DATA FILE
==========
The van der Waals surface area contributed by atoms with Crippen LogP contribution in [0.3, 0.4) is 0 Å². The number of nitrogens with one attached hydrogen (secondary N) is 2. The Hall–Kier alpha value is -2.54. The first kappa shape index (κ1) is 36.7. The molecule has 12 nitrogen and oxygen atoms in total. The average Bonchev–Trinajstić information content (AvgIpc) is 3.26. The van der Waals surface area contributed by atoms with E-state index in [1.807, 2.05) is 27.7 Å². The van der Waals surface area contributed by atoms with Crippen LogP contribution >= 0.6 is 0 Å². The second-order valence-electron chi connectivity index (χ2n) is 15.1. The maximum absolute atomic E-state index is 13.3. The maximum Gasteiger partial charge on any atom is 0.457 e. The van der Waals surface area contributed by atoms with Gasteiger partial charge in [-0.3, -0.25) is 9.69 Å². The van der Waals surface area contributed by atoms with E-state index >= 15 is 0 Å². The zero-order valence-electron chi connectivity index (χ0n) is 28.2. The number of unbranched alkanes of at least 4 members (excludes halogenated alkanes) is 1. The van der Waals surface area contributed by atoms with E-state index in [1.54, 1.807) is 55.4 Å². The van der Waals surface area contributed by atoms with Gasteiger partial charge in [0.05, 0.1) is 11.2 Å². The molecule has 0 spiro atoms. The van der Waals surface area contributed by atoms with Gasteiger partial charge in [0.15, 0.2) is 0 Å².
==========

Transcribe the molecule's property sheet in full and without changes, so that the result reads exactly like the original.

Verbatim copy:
The van der Waals surface area contributed by atoms with Crippen LogP contribution in [0.3, 0.4) is 0 Å². The number of nitrogens with one attached hydrogen (secondary N) is 2. The Hall–Kier alpha value is -2.54. The first kappa shape index (κ1) is 36.7. The molecule has 12 nitrogen and oxygen atoms in total. The average Bonchev–Trinajstić information content (AvgIpc) is 3.26. The van der Waals surface area contributed by atoms with E-state index in [1.807, 2.05) is 27.7 Å². The van der Waals surface area contributed by atoms with Crippen LogP contribution >= 0.6 is 0 Å². The second-order valence-electron chi connectivity index (χ2n) is 15.1. The maximum absolute atomic E-state index is 13.3. The maximum Gasteiger partial charge on any atom is 0.457 e. The van der Waals surface area contributed by atoms with Gasteiger partial charge in [-0.3, -0.25) is 9.69 Å². The van der Waals surface area contributed by atoms with E-state index >= 15 is 0 Å². The zero-order valence-electron chi connectivity index (χ0n) is 28.2. The number of unbranched alkanes of at least 4 members (excludes halogenated alkanes) is 1. The van der Waals surface area contributed by atoms with E-state index in [1.54, 1.807) is 55.4 Å². The van der Waals surface area contributed by atoms with Gasteiger partial charge in [0.05, 0.1) is 11.2 Å². The molecule has 0 spiro atoms. The van der Waals surface area contributed by atoms with Gasteiger partial charge in [0.15, 0.2) is 0 Å².